Why Microsoft Should Have Invested in Nook

by Rich on May 2, 2012

Who knows what evil lurks in the hearts of men? I imagine anyone taking a large investment from Microsoft spends at least a moment wondering what The Shadow knows that they don’t.

Microsoft’s $300 million investment in Barnes and Noble’s Nook subsidiary turned heads, and is seen as an interesting, if confusing effort for Microsoft to get back into ebooks, and to find early traction for Windows 8 devices.

I think there’s a much better reason for them to have made the investment.

Apple’s wild success with its mobile devices is closely tied to the strength of iTunes stores: apps, music, video, and, to a lesser extent, books. Anyone who uses an Apple device knows where to go and knows how to get what they want. iTunes has its problems, but it’s available, it’s comprehensive, and it works.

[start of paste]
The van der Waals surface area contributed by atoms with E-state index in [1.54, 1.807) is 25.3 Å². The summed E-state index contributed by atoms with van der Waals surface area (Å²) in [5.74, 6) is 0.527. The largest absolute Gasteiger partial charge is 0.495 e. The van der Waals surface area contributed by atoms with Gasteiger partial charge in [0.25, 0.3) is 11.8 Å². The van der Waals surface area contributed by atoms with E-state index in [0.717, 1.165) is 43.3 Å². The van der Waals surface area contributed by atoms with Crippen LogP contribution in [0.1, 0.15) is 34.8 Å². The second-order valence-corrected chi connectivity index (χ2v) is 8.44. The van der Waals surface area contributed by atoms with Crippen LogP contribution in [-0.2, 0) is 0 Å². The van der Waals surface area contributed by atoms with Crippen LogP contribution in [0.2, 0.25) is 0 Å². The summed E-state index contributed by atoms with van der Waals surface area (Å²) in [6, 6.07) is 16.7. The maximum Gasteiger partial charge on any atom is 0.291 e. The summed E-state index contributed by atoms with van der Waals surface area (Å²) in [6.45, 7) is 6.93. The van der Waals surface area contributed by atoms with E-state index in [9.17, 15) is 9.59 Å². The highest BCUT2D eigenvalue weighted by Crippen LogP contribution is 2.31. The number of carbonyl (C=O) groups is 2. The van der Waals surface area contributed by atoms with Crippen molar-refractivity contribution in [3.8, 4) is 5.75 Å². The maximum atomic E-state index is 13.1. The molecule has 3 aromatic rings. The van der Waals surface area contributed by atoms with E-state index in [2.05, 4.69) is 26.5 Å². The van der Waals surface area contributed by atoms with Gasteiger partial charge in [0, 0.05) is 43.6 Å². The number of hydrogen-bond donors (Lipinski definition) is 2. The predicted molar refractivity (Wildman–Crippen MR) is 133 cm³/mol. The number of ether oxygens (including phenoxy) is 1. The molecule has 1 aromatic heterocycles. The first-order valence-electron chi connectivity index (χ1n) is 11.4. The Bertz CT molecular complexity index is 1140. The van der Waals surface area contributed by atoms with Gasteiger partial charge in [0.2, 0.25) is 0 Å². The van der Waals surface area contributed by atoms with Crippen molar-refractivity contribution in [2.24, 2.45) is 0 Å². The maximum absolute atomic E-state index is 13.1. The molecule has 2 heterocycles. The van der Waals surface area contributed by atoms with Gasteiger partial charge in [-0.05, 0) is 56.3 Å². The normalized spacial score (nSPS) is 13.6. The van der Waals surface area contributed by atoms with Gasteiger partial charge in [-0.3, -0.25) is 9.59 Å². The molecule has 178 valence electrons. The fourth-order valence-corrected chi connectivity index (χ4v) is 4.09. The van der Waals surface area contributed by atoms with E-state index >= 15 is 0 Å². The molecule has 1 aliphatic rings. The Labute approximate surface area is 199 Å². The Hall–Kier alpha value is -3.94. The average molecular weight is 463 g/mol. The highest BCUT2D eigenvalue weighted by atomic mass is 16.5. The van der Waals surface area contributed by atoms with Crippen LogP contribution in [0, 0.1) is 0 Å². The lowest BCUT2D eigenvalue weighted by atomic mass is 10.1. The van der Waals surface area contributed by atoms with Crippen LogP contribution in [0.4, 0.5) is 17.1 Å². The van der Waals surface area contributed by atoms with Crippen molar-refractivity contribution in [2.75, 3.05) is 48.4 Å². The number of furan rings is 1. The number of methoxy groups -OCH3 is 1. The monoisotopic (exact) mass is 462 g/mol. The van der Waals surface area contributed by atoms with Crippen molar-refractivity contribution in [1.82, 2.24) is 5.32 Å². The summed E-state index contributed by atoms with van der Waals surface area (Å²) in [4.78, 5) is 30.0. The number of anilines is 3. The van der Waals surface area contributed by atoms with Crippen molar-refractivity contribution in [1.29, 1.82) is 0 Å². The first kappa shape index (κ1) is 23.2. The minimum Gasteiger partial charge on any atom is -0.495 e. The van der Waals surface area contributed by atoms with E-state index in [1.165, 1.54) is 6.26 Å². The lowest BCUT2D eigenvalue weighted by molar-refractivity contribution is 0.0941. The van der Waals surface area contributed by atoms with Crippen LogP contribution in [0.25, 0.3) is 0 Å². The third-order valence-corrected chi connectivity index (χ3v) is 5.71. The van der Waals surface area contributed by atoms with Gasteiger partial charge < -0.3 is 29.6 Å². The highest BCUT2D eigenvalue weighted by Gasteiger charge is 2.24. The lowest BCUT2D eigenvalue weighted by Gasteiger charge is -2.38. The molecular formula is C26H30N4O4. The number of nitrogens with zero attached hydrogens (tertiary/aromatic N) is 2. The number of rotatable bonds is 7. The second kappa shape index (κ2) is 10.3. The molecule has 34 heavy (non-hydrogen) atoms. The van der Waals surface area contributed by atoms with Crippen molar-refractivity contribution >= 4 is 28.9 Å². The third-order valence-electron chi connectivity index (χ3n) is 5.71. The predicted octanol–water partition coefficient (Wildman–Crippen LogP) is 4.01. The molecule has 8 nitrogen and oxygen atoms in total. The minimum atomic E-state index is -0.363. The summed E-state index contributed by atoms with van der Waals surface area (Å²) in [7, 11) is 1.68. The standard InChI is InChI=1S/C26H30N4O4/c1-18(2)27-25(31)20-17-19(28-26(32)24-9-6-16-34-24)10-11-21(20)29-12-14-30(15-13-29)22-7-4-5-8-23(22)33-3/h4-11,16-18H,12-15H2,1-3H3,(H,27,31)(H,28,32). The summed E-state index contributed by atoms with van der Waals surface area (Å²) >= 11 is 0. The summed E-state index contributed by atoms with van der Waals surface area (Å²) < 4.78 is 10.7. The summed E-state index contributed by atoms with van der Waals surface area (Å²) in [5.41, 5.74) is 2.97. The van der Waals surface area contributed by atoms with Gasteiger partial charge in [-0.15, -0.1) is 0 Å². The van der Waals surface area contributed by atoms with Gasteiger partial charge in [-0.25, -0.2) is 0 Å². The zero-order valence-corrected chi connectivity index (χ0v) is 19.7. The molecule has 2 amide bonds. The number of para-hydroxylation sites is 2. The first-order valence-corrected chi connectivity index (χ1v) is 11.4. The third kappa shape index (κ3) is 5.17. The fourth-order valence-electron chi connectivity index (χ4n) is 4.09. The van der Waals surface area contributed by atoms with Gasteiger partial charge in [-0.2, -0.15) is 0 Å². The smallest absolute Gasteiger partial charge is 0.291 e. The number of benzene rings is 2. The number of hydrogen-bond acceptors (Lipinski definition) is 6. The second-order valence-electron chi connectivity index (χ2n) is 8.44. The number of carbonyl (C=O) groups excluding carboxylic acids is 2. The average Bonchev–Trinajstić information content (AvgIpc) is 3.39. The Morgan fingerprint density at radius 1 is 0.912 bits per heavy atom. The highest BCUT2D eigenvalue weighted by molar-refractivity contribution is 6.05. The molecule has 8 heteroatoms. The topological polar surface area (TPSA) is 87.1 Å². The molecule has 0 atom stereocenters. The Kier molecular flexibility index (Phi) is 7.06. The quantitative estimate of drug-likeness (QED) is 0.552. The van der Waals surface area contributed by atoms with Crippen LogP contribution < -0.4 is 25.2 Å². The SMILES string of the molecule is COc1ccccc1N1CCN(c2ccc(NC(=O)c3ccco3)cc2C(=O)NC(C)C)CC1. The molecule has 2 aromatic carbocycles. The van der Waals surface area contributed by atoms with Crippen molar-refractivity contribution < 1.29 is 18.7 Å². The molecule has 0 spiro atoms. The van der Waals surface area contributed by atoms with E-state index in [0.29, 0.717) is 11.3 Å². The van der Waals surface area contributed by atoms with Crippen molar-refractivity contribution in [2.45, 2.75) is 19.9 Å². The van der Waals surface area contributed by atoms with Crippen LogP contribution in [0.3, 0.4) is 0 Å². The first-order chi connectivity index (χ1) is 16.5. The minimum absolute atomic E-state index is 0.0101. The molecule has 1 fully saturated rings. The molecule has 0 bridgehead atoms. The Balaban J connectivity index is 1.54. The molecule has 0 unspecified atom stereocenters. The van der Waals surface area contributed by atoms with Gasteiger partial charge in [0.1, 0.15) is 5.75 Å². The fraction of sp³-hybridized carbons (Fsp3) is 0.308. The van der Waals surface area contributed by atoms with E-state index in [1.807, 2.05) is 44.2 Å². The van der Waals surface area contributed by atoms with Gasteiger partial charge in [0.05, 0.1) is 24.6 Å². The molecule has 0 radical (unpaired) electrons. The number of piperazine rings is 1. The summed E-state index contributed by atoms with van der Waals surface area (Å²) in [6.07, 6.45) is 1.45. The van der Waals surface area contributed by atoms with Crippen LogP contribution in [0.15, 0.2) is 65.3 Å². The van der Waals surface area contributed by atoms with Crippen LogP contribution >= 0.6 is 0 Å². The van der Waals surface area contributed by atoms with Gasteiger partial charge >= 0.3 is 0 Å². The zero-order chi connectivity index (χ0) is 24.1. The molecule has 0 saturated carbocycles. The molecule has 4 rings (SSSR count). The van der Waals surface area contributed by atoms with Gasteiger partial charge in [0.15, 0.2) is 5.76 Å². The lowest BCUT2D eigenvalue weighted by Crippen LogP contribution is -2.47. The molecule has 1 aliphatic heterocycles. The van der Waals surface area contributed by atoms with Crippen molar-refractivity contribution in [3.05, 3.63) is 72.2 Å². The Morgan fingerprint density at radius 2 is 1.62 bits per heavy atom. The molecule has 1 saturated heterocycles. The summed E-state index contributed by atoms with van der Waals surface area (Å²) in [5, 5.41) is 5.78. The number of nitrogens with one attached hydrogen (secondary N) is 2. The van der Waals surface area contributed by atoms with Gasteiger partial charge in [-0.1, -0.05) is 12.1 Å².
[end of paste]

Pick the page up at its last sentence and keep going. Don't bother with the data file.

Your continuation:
Google, with their rebranding of the Android Marketplace as Play, is trying to build the ecosystem Apple has in the iTunes stores. They see the value in a one stop shop.

Amazon and Kindle are exactly the same.

So what about Microsoft and Barnes and Noble? Microsoft has an app store for Windows Phone, but they don’t have all of the other content. Barnes and Noble already sells ebooks on the Nook, plus music and video in physical distribution. It seems a shorter hop to take those existing distribution relationships and turn them into working electronic relationships than it does for Microsoft to create them from whole cloth.

Purchasing content for Nook needs a lot of work and polish. Barnes and Noble has struggled there, but they’re really a retailer, not a software company.

If Microsoft is smart about this, Nook will be the way to buy content for Windows mobile devices. With just a $300 million investment, Microsoft got a big jumpstart on a complete content ecosystem.

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